“South Africa gives me a perspective of what’s real and what’s not real. So I go back to South Africa to both lose myself and gain awareness of myself. Every time I go back, it doesn’t take long for me to get caught into a very different thing. A very different sense of myself.” ~ Dave Matthews
When you walk into a bookstore and all you see is local literature (that you so wish you could read in a language you’re comfortable reading in) and scatterings of regional translated work, you accept that this is now your reality. Make no mistake, not only do I enjoy Nordic literature, I have my favourites too.
But when you walk into a bookstore day in, day out and find yourself confronted with same setting, differing slightly sometimes (depending on the bookstore) with the inclusion of classics and bestsellers mainly from Europe and US, and a handful of African bestsellers written by writers in the diaspora, you start to wonder.
Despite what I see on the bookshelves, I know Africans read because I am one of the readers. I follow African literary magazines and blogs such as Brittle Paper, The Johannesburg Review of Books, etc., with keen interests, and in order to read reviews on latest books by African writers. Alas, not all are available in digital format.
Despite what I see on the bookshelves, I know Africans write. And I’m desperate to hear preoccupations of writers back home; fresh stories and new voices.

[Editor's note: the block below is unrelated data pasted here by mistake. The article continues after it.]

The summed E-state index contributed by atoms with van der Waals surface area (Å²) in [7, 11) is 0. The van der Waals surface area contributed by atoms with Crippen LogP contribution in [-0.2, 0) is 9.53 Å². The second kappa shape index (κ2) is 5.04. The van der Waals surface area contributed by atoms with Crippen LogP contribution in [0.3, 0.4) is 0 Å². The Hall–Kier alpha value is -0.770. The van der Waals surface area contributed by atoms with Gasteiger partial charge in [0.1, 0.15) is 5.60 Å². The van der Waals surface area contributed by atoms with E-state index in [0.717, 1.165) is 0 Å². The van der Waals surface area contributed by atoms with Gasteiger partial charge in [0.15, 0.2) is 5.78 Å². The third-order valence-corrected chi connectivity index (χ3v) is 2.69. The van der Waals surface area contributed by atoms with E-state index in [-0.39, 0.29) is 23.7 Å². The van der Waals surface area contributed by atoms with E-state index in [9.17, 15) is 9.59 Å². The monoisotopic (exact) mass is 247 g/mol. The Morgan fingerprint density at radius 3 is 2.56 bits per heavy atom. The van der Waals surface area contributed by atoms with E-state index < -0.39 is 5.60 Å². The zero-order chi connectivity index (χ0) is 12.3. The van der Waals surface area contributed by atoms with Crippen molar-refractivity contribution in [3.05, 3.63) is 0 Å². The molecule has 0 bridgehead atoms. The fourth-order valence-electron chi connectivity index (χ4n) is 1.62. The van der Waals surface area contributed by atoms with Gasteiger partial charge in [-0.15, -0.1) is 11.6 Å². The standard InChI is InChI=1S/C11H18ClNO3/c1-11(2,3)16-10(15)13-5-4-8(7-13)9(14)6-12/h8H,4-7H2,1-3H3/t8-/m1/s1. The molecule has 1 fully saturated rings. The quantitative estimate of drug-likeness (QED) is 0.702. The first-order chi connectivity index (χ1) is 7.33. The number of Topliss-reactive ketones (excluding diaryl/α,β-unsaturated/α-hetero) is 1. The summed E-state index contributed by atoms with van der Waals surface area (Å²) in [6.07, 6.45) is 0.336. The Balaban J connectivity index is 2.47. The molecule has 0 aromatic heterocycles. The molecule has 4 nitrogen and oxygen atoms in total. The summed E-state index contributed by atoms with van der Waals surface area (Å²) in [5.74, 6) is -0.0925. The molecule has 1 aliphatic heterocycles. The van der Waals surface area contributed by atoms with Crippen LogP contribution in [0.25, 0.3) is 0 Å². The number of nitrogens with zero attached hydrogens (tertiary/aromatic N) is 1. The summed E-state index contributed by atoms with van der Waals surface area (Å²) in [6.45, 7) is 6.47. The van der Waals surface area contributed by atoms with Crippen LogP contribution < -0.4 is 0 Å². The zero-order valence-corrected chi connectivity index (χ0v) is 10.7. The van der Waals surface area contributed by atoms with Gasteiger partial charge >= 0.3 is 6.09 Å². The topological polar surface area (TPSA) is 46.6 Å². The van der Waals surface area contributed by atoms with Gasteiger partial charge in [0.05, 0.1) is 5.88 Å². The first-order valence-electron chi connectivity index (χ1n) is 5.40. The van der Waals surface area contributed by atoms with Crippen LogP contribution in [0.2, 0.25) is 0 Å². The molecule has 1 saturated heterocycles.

I like my reading varied (global), and ebooks mostly address that part. But it wouldn’t hurt to hear more South African voices, whether at home or in the diaspora.
So, imagine my joy in a bookstore immersed in real and imaginary worlds created by writers I’ve never heard of before.
Ah, an array of skyscrapers; poetry shelves as if to prove its relevance, today! The dizzying effect; poetry books, written in languages I’m comfortable reading in, competing for my attention.
Mind you, I’ve heard the chorus “poetry does not sell that’s why publishers are reluctant to publish it”, and there’s no denying it. But I ponder this as my hand reaches for a book I’ve been longing to read since it’s publication. And the bookseller’s enthusiasm as she keeps piling trending African books before me… Oh, joy!
Write Africa, write!
note: A recent visit to South Africa brought about this reflection and renewed perspective.
We have to stop believing what everyone else tells us: that we would not be interested. Of course we are interested! And so what if not in a bestselling, blockbuster kind of way? So many of what we now consider irreplaceable classics came from “niche” writers… because they were us. Write, indeed, Africa! Some of us want to hear your voices…
I imagine there are books all over the world that line dark bookshelves and are hard to find. I’m so glad you found a bookstore that brings light to African authors. Yay. Happy Reading!
A real and lovely haul. I actually owe you a long letter. Miss you gal. 🙂
So true, KC. Some of the classics came from niche writers, indeed, who kept telling their stories regardless.
Sad truth I sometimes have to go home, South Africa, to find relevant books or fresh stories. The thing is when you are an expat, you sometimes live in state of perpetual homesickness no matter how hard you try to be in the moment. It’s in those times, I want to hear voices from home. And you bet, I came back with my luggage weighing much much more than I had left. The joys of a reader! 😀